White faces in fatigues – I’m sure that’s just what most Mozambicans were hoping to see upon their shores. After all, it certainly isn’t the first time. Ever since the Portuguese started planting trading posts and forts on what was known as the Swahili Coast around the year 1500, an arrival of armed whites has never really ended well for the locals. Now, if half a millennium late to the party, America recently shipped an army special forces detachment to the country.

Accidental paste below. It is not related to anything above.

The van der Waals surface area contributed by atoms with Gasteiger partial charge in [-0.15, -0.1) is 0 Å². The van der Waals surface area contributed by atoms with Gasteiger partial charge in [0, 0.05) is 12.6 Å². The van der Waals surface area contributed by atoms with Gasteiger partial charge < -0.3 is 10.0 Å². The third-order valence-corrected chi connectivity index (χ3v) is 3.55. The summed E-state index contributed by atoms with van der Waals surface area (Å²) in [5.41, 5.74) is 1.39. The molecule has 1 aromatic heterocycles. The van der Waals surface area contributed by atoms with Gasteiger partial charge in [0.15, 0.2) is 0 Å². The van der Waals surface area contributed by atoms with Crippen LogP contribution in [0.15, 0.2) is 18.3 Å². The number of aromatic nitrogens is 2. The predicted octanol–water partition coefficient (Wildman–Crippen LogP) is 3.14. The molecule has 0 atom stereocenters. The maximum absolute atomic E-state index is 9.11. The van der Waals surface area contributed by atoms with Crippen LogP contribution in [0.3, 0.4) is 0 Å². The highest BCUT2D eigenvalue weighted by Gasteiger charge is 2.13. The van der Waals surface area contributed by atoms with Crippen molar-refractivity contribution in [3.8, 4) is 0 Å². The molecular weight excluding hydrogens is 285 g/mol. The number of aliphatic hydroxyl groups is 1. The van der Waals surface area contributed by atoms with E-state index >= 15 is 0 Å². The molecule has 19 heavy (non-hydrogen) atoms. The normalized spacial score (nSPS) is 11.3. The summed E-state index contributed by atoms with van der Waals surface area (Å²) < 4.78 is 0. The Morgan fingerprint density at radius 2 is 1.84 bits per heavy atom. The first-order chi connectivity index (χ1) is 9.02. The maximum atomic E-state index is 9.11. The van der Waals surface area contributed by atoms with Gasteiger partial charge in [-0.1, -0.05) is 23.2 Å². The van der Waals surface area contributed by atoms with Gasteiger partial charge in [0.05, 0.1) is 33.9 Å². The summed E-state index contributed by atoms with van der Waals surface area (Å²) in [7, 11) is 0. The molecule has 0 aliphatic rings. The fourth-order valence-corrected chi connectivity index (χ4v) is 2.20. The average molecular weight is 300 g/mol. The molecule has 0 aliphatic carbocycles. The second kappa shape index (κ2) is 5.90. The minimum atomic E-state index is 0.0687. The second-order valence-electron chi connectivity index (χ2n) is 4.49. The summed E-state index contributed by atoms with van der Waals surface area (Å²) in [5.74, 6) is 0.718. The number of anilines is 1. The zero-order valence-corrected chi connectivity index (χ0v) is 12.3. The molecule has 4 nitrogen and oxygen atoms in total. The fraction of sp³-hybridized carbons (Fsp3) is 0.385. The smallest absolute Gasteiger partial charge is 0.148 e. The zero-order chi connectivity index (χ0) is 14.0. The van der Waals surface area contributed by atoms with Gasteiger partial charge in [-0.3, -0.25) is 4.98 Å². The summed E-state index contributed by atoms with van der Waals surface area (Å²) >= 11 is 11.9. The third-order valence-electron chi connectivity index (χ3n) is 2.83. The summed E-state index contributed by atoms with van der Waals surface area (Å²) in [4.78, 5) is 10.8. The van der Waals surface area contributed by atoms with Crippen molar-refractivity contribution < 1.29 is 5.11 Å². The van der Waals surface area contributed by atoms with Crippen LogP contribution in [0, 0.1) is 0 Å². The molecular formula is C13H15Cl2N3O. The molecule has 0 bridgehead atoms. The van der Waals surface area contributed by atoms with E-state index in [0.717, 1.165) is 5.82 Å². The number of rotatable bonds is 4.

Amidst a worsening climate crisis, the Oakland Institute’s new report, Driving Dispossession: The Global Push to “Unlock the Economic Potential of Land,” sounds the alarm on the unprecedented wave of privatization of natural resources that is underway around the world. Through six case studies—Ukraine, Zambia, Myanmar, Papua New Guinea, Sri Lanka, and Brazil—the report details the myriad ways by which governments—willingly or under the pressure of financial institutions and Western donor agencies—are putting more land into so-called “productive use” in the name of development. “The fact that most of the land on our planet, especially in the Global South, is public land or land held under customary tenure systems is seen as an obstacle to exploitation and economic growth,” said Frederic Mousseau, Policy Director of the Oakland Institute and the lead author of the report. “Governments are being pushed to adopt the Western notion of private land ownership to give corporations access to natural resources—land, water, and minerals—just the opposite of the drastic shift we need to win the struggle against climate change."